Hamilton Herald Masthead


Front Page - Friday, October 21, 2022

Turnaround for the ages: Vols have clear path to playoffs

From conference bottom-dweller to national title contender.

Tennessee’s ascendance in the college football hierarchy has happened in a blink, or about as fast as the up-tempo offensive attack fueling the rise.

Two seasons after firing a head coach, losing an athletic director and watching transfers defect in droves, the Vols are in full control of their College Football Playoff destiny.

They exorcized one of their biggest demons by beating rival Alabama 52-49 on a walk-off 40-yard field goal by Chase McGrath that snapped a 15-game losing streak to the Tide.

After the first win in the series for the Vols since 2006, pandemonium ensued inside a pulsating Neyland Stadium filled to its capacity of 101,915.

Fans flooded the field in a sea of orange and tore down the goal posts to carry to the Tennessee River in celebration. A pungent haze of cigar smoke permeated the stadium for hours, with some waiting 16 years to light up old stogies in the long-standing rivalry winner’s tradition.

“Man, what an unbelievable scene,” UT head coach Josh Heupel says. “That thing ends and, shoot, I’m running out in the middle of the field. You can see the swarm of orange coming down. The orange-out was phenomenal tonight. The energy from our fans, the student body and our entire stadium was electric.”

No. 3 Tennessee (6-0, 3-0 SEC) has a good hangover cure game on the schedule for Saturday, when the Vols host UT Martin at Noon EDT (SEC Network).

It should be a much-needed physical and emotional respite after victories over LSU and Alabama as the Vols gear up for an integral SEC stretch run that includes a showdown at No. 1 Georgia Nov. 5.

Tennessee rose to No. 3 in The Associated Press rankings this week – its highest ranking since the start of 2005 – and received first-place votes in the poll for the first time since 1999.

The Vols are the only team in the nation with four victories over AP Top 25 teams at the time of the meeting. They are the first team in college football history to start a season 6-0, beat four AP Top 25 opponents and score at least 30 points in the first six games of a single season.

Even the most optimistic UT fan couldn’t have imagined this quick of a rebuild under Heupel. The former UCF head coach arrived with the program in shambles and the threat of NCAA sanctions hanging over his head, yet instantly revamped the culture with a fun style of play and hope for the future.

“Coach Heup is definitely competitive, and that’s what really helped change this team, is just his competitiveness,” says UT sixth-year senior tight end Princeton Fant. “He’s brought (that) into us and every day we go out there to practice, we’re competing. Every time we step on the field on Saturday nights, we’re competing.”

The Vols managed to beat Alabama while missing two of their top players in wide receiver Cedric Tillman (ankle injury) and safety Jaylen McCollough (arrest). During his Monday news conference, Heupel says McCollough was not suspended by the program and the Vols hope to have him back on the field in the near future.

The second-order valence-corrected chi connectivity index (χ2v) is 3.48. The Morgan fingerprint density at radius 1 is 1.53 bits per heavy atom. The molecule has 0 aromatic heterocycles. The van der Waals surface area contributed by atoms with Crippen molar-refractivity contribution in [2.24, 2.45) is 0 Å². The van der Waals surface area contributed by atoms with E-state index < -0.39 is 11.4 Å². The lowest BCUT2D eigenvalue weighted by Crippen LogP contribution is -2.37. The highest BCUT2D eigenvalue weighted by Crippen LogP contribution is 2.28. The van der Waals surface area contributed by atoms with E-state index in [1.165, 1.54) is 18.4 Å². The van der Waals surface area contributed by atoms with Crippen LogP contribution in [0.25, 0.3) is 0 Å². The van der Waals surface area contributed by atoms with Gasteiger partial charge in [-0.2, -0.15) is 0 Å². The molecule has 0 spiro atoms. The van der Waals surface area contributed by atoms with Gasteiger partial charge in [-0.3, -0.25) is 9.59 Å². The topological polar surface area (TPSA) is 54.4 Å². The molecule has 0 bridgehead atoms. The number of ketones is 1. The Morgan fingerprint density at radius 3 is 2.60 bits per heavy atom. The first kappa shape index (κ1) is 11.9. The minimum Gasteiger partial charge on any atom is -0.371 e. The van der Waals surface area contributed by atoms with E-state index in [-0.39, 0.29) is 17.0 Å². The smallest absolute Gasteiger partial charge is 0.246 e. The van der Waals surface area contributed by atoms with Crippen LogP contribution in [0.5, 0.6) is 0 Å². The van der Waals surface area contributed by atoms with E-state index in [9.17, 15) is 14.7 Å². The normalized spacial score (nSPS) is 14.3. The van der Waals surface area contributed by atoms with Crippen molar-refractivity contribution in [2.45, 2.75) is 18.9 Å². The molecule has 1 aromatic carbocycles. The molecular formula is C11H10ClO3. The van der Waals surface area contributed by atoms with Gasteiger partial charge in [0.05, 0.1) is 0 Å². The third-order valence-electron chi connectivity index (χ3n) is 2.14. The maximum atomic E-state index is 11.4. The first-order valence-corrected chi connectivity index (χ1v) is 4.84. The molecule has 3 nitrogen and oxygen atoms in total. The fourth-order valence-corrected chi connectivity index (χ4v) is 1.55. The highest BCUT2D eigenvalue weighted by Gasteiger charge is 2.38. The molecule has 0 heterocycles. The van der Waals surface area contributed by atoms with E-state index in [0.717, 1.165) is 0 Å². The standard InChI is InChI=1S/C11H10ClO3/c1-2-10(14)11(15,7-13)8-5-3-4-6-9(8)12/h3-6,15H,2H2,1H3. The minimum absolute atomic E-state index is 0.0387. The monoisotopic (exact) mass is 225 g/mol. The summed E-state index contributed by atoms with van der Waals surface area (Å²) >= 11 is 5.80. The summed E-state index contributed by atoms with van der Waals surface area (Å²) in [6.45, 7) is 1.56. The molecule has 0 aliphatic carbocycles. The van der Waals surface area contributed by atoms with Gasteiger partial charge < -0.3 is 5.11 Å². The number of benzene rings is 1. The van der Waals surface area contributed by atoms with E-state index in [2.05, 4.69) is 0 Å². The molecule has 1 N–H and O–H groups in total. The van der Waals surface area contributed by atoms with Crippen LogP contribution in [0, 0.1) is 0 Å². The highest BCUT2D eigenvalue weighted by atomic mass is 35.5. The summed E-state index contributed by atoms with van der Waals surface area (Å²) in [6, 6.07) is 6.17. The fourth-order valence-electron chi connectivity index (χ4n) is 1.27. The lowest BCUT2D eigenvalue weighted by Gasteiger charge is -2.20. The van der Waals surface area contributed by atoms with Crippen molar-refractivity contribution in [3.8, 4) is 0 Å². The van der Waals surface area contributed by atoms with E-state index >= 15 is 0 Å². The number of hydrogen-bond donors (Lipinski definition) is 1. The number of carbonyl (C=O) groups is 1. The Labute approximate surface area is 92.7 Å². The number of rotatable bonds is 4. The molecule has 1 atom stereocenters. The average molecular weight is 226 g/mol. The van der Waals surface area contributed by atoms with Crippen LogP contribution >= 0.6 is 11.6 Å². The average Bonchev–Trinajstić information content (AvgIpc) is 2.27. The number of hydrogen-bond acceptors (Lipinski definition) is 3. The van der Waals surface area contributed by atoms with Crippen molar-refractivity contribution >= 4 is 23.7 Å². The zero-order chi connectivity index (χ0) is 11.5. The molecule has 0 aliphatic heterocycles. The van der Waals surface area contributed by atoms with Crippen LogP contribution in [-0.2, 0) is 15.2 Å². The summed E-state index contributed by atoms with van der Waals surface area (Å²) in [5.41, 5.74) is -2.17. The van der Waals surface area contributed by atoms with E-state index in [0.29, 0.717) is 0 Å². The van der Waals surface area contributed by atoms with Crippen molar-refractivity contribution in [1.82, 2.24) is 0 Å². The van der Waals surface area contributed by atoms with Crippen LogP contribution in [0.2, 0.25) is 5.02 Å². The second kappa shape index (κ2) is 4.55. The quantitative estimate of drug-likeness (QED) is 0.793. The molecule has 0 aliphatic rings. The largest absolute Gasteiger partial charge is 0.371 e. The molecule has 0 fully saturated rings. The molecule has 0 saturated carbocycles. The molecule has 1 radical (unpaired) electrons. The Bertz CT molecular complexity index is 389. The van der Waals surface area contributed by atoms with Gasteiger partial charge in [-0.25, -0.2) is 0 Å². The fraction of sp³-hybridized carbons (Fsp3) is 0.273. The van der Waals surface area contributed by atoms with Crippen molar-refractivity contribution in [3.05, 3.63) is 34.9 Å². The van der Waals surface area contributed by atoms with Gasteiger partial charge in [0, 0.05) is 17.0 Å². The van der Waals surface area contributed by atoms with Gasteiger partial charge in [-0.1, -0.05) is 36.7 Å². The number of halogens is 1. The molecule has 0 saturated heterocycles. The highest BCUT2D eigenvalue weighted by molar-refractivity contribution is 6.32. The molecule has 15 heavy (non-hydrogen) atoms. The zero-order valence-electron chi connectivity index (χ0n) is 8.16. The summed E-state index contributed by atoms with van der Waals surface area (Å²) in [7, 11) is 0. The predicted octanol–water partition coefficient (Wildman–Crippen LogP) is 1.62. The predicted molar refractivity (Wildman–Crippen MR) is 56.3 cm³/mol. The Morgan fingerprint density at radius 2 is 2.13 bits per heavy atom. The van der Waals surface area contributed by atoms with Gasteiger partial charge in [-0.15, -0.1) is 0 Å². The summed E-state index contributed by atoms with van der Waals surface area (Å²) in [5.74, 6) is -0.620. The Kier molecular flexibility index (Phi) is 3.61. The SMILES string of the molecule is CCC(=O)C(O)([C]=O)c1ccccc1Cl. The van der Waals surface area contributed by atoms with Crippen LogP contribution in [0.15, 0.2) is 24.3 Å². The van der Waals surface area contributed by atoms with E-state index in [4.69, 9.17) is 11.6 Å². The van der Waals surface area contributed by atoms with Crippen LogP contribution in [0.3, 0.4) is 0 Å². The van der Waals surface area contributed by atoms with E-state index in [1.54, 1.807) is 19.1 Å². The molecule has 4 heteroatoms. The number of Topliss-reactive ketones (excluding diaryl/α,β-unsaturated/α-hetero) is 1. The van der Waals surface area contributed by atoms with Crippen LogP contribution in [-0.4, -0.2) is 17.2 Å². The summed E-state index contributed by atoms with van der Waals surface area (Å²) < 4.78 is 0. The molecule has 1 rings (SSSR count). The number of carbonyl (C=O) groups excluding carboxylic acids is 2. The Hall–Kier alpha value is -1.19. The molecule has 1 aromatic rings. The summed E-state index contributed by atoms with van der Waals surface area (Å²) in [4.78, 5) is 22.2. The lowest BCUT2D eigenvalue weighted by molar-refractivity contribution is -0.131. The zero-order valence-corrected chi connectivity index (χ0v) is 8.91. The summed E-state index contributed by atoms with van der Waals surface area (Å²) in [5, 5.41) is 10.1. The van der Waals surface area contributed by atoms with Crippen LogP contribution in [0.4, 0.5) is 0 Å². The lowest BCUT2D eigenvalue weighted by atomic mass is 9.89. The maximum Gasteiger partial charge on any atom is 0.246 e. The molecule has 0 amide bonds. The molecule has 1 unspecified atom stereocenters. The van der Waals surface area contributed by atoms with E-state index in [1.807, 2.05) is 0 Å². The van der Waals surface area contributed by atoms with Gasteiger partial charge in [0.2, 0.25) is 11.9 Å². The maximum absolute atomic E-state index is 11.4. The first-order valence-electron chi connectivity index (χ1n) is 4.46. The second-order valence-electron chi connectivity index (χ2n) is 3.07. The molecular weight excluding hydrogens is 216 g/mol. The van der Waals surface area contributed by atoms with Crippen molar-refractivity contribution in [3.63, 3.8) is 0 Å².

“(The) process is still going on with him,” Heupel says. “We’ll see how that continues to play out here. (We) look forward to having him available soon.”

Jalin Hyatt had a breakout performance against the Tide. The junior wide receiver had six receptions and five went for touchdowns to set the single-game program record and tie the SEC single-game record for touchdown catches. Hyatt finished with a career-high 207 yards, hauling in scoring passes of 36, 11, 60, 78 and 13 yards.

“To be honest, I didn’t know I was going to have five touchdowns. That’s a lot,” Hyatt says. “It was the looks, what they were showing us. We came to the sidelines and figured out what was going to work against their defense. There’s a lot that goes to it in terms of the game plan and how we prepare.”

Although the Vols celebrated wildly in the aftermath and savored a scene in Knoxville that won’t soon be forgotten, they know they can’t rest on their laurels. They saw a lot of flaws to be fixed when they broke down the game film.

“From the outside looking in, everything here looks pretty good for the most part,” Heupel says. “From the inside looking out, we’ve got a lot of work to do and a lot of things to clean up.”

Tennessee’s undefeated start puts the Vols in the driver’s seat for a shot at a potential SEC championship and national title. Even if the Vols suffer a loss to Georgia in Athens, they could still be in position to earn one of the CFP four slots.

Given the depths of despair the program reached, that very idea would have still seemed like a pipe dream only a few weeks ago.

But the magical run of the last few weeks has brought the national spotlight for all the right reasons. It’s something the Vols don’t take for granted and don’t want to end any time soon.

“I feel that if it’s something you really want to do and you are trying to get where you want to go, it is easy to keep focused,” UT junior defensive lineman Omari Thomas says. “Especially when you got people around you continuing to push you and who all have the same common goal.”